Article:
Saudi banks building on long-term loan portfolio; demand deposits grow

Short-term credit grew by 13 percent

  
Saudi riyal. Image used for illustrative purpose.

Saudi riyal. Image used for illustrative purpose.

Getty Images

MOSCOW/RIYADH: The long-term portion of the credit provided by Saudi banks to the private and public sector continues to account for a greater share than short-term credit, Saudi Central Bank data showed.

The long-term credit made up of loans, advances, and discounted bills has risen at a much faster rate than short-term credit since the pre-pandemic period.

Bank total long-term credit amounted to SR971.3 billion at the end of September 2021 and experienced a growth rate of 70 percent from September 2019.

Short-term credit grew by 13 percent to SR791.3 billion from SR699 billion over the same period.

Making long-term credit increasingly available for businesses and individuals bodes well for the economic conditions of companies and households as it helps them manage funds for longer projects.

However, SAMA as a regulator requires commercial banks to comply with certain ratios showing the maturity of their assets relative to that of their liabilities.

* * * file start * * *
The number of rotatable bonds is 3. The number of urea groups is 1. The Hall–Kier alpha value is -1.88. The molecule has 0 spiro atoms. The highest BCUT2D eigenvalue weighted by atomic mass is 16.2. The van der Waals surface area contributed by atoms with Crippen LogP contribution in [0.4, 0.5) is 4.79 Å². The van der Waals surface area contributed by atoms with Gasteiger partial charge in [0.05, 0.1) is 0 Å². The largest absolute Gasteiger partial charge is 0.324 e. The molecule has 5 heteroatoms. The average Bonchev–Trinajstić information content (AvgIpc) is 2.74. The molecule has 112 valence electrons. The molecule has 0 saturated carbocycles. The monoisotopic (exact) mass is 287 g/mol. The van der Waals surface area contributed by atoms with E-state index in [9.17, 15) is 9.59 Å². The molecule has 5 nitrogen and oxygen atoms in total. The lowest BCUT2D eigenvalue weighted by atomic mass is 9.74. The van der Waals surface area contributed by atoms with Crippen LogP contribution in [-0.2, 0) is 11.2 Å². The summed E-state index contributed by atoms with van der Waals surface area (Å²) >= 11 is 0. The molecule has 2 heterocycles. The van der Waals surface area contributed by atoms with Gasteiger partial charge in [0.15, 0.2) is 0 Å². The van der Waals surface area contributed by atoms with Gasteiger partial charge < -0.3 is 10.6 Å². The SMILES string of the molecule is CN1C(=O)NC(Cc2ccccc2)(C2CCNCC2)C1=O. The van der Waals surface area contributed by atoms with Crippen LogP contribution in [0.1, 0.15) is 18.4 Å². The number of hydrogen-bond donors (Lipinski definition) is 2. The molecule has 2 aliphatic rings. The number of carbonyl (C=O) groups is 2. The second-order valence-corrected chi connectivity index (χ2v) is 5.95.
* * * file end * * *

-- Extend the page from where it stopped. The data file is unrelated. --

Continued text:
In this regard, Saudi bank liabilities are still dominated by demand deposits, with their share in total deposits at the end of September 2021 unchanged from September 2019 at 64 percent.

Demand deposits grew at a rate of 21 percent compared to a 7-percent increase in time and saving deposits over the same period.

Growth in time and saving deposits was driven by government entities as their contribution to total time and saving deposits rose to 50 percent from 38 percent at the end of September 2019.

The share of the private sector — businesses and individuals — dropped from 62 percent to 50 percent, respectively.

In April 2018, Saudi Central Bank modified the loan-to-deposit calculation methodology as it “placed higher weights for longer-term deposits to encourage banks to introduce savings products.”

The ratio saw an increase to 0.8 at the end of September 2021 from 0.75 at the end of the same month a year ago but marked just a marginal increase from 0.79 at the end of September 2019.

As for personal loans, their maturity profile suggests a more positive picture. According to SAMA definition, these loans comprise consumer loans provided to individuals to finance non-commercial personal and consumer needs other than real estate as well as card loans. (Personal loans = Consumer loans + Card loans)

For this credit category (personal loans), the share of long-term loans grew by 40 percent at the end of September 2021 from the same month of 2019 whereas loans with short maturities witnessed only 14-percent growth.

As a result, the share of long-term credit in banks' total personal loans increased to 50 percent from 45 percent at the end of September 2019.

At the end of September 2021, personal loans accounted for 21 percent of total credit provided by Saudi banks to private and public sectors, data compiled by Arab News from the most recent monthly statistical bulletin published by Saudi Central Bank showed.

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